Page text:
The Wildlife Association of South India (WASI) has been engaged in the service of conservation since 1972. In the early days, it pioneered the use of angling for conservation and research. It can be said that WASI introduced the concept of "catch and release" sport fishing into Karnataka and set up anti-poaching & angling camps along the Cauvery river, which were later professionalized and expanded by the Karnataka government at Galibore, Bheemshwari etc. For many years, WASI worked closely with the Forest & Fisheries departments to patrol, manage and conserve over 20 Kms of pristine ecosystem along the Cauvery river.
WASI has been particularly focused on the conservation of the Mahseer fish (Tiger of the river) as an apex species along with other endemic sub-species that are to be found only in the Cauvery and its tributaries. It had been observed that the numbers of Mahseer were rapidly declining due to poaching and destructive methods such as netting and dynamiting. Dynamiting indiscriminately destroys all aquatic life forms including fish fingerlings, thereby wiping out an entire ecosystem. WASI uses the funds generated from catch and release angling to work with local communities, hiring them as anti-poaching staff and working closely with the forest department to patrol critical stretches of the river. In the process, we have not only protected the Mahseer but a whole lot of other aquatic fauna including rare species like the otter, many varieties of terrapins and turtles, other species of fish and mugger crocodiles which also breed in this area in good numbers. These fish indirectly support a whole range of bird life like the migratory osprey, brown fish owl, grey headed fishing eagle, a variety of kingfishers, terns, egrets and many more bird species. The adjoining riverine forests are characterized by large Terminalia Arjuna trees that support mammals like elephants, deer, leopards, sloth bear, wild boar and the rare grizzled giant squirrel which can be spotted in these forests.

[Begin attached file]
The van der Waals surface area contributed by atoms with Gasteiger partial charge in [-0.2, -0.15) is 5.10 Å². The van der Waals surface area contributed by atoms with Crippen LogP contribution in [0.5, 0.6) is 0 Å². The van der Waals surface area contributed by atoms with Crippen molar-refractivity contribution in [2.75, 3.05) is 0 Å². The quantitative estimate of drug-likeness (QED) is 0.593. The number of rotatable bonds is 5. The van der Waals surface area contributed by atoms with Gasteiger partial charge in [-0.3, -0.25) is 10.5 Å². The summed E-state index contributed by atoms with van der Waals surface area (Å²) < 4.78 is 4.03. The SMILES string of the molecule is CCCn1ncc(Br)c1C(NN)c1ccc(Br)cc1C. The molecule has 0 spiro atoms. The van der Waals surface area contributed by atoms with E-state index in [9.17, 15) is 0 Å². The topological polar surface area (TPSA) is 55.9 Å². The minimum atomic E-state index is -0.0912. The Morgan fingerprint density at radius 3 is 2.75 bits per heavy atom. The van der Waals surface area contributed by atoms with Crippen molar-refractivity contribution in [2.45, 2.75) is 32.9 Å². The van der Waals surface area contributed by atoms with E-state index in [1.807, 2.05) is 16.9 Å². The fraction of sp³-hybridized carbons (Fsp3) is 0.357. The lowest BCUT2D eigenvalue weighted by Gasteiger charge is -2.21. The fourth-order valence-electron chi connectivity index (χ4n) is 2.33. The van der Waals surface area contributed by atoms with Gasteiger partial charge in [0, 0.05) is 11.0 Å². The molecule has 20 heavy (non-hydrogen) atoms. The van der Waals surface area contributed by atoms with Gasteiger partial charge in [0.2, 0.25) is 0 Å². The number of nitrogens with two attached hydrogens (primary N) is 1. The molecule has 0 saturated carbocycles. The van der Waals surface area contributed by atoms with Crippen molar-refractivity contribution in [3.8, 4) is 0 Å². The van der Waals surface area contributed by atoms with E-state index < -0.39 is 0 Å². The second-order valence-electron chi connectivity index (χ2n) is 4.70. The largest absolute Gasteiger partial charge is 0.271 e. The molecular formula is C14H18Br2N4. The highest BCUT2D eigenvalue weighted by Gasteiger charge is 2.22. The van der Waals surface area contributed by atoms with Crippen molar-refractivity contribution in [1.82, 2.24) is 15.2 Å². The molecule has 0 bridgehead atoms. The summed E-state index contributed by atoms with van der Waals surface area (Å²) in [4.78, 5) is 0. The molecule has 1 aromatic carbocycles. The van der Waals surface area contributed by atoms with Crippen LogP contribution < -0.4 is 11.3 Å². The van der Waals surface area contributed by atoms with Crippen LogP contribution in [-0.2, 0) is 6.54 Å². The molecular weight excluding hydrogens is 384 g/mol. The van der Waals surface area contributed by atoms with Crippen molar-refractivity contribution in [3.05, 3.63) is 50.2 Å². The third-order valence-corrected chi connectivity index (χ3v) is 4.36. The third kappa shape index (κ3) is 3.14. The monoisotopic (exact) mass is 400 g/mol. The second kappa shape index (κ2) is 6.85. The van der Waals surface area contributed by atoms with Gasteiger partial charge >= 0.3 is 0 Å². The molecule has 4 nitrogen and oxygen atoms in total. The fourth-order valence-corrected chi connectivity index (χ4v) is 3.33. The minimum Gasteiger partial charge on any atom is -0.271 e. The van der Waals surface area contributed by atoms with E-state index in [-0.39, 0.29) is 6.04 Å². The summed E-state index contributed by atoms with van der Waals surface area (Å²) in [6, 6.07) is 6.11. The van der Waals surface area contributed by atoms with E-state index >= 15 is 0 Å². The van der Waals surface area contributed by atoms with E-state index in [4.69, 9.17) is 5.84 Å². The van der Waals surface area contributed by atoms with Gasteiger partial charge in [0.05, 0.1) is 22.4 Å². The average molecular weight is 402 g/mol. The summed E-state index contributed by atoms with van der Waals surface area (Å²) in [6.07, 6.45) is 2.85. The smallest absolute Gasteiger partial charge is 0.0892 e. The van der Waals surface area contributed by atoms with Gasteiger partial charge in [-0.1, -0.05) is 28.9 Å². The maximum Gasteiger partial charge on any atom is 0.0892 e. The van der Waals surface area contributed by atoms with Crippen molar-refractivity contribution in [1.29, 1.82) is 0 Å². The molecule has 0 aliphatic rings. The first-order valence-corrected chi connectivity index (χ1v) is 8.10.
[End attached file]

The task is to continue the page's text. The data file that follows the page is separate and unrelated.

WASI has worked closely with government agencies such as the police and forest department to protect wildlife and our guards have apprehended many poachers, sometimes at significant risk to life and property. Our guards have been honored by the I G Forest Cell for the exemplary courage shown by them during joint efforts to nab poachers and for recovery of weapons and poaching equipment.
Over time WASI has expanded the scope of our activities to focus on research and the wider aspects of conservation. Our catch records dating back over decades have proven invaluable in comparing scientific data and our members currently engage with various scientific communities and conservation partners to identify, tag and conduct telemetric studies on various fish species in the river. We are also spearheading the efforts to identify the Humpback Mahseer (Orange Fin) as an endemic species in our waters and to get it the protection and regenerative assistance that it requires. We also collaborate on initiatives for conservation of related flora and fauna such as otters and elephants, that share a close bond with riverine ecosystems.